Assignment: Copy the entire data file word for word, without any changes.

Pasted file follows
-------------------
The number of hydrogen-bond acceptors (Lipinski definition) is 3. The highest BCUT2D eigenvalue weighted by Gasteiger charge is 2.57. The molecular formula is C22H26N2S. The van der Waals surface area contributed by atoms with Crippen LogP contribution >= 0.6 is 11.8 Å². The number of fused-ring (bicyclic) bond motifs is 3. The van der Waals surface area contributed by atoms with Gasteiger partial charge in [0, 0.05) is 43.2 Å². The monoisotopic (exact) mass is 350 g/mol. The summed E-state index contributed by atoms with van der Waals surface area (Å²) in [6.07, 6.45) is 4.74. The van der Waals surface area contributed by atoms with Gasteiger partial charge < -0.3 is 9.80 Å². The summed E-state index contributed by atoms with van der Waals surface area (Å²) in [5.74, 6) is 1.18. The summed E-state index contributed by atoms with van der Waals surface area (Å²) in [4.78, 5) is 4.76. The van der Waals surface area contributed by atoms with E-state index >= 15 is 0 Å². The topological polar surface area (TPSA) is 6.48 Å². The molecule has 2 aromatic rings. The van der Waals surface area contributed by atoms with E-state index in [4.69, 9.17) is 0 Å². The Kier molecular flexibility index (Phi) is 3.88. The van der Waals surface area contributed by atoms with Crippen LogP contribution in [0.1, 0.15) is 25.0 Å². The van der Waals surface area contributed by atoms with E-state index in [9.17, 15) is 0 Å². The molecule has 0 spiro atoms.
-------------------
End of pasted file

The number of hydrogen-bond acceptors (Lipinski definition) is 3. The highest BCUT2D eigenvalue weighted by Gasteiger charge is 2.57. The molecular formula is C22H26N2S. The van der Waals surface area contributed by atoms with Crippen LogP contribution >= 0.6 is 11.8 Å². The number of fused-ring (bicyclic) bond motifs is 3. The van der Waals surface area contributed by atoms with Gasteiger partial charge in [0, 0.05) is 43.2 Å². The monoisotopic (exact) mass is 350 g/mol. The summed E-state index contributed by atoms with van der Waals surface area (Å²) in [6.07, 6.45) is 4.74. The van der Waals surface area contributed by atoms with Gasteiger partial charge < -0.3 is 9.80 Å². The summed E-state index contributed by atoms with van der Waals surface area (Å²) in [5.74, 6) is 1.18. The summed E-state index contributed by atoms with van der Waals surface area (Å²) in [4.78, 5) is 4.76. The van der Waals surface area contributed by atoms with E-state index >= 15 is 0 Å². The topological polar surface area (TPSA) is 6.48 Å². The molecule has 2 aromatic rings. The van der Waals surface area contributed by atoms with E-state index in [4.69, 9.17) is 0 Å². The Kier molecular flexibility index (Phi) is 3.88. The van der Waals surface area contributed by atoms with Crippen LogP contribution in [0.1, 0.15) is 25.0 Å². The van der Waals surface area contributed by atoms with E-state index in [9.17, 15) is 0 Å². The molecule has 0 spiro atoms.